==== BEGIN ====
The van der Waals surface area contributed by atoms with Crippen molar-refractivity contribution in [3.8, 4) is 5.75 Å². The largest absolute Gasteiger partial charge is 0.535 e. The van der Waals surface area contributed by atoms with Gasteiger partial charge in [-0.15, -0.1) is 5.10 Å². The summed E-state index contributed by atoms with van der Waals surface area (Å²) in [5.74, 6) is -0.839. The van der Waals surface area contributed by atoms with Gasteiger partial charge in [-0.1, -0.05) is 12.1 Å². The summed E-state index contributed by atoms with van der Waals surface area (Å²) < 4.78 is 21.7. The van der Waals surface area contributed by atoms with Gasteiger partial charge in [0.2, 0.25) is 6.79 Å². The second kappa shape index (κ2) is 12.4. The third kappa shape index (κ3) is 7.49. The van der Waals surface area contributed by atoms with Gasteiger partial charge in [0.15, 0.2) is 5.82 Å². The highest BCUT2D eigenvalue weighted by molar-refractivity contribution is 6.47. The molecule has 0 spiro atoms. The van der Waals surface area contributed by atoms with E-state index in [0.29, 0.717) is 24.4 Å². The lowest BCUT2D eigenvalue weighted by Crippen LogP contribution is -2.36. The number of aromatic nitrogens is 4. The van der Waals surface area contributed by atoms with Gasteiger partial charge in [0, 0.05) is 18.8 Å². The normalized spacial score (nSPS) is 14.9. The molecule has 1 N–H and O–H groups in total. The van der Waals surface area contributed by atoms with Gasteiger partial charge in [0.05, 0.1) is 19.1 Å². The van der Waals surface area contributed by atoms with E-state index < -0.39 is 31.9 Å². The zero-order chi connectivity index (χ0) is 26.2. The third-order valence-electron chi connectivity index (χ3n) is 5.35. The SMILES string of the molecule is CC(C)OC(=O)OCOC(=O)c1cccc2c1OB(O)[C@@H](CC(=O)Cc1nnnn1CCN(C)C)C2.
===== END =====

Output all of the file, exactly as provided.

The van der Waals surface area contributed by atoms with Crippen molar-refractivity contribution in [3.8, 4) is 5.75 Å². The largest absolute Gasteiger partial charge is 0.535 e. The van der Waals surface area contributed by atoms with Gasteiger partial charge in [-0.15, -0.1) is 5.10 Å². The summed E-state index contributed by atoms with van der Waals surface area (Å²) in [5.74, 6) is -0.839. The van der Waals surface area contributed by atoms with Gasteiger partial charge in [-0.1, -0.05) is 12.1 Å². The summed E-state index contributed by atoms with van der Waals surface area (Å²) < 4.78 is 21.7. The van der Waals surface area contributed by atoms with Gasteiger partial charge in [0.2, 0.25) is 6.79 Å². The second kappa shape index (κ2) is 12.4. The third kappa shape index (κ3) is 7.49. The van der Waals surface area contributed by atoms with Gasteiger partial charge in [0.15, 0.2) is 5.82 Å². The highest BCUT2D eigenvalue weighted by molar-refractivity contribution is 6.47. The molecule has 0 spiro atoms. The van der Waals surface area contributed by atoms with E-state index in [0.29, 0.717) is 24.4 Å². The lowest BCUT2D eigenvalue weighted by Crippen LogP contribution is -2.36. The number of aromatic nitrogens is 4. The van der Waals surface area contributed by atoms with Gasteiger partial charge in [0, 0.05) is 18.8 Å². The normalized spacial score (nSPS) is 14.9. The molecule has 1 N–H and O–H groups in total. The van der Waals surface area contributed by atoms with Gasteiger partial charge in [0.05, 0.1) is 19.1 Å². The van der Waals surface area contributed by atoms with E-state index < -0.39 is 31.9 Å². The zero-order chi connectivity index (χ0) is 26.2. The third-order valence-electron chi connectivity index (χ3n) is 5.35. The SMILES string of the molecule is CC(C)OC(=O)OCOC(=O)c1cccc2c1OB(O)[C@@H](CC(=O)Cc1nnnn1CCN(C)C)C2.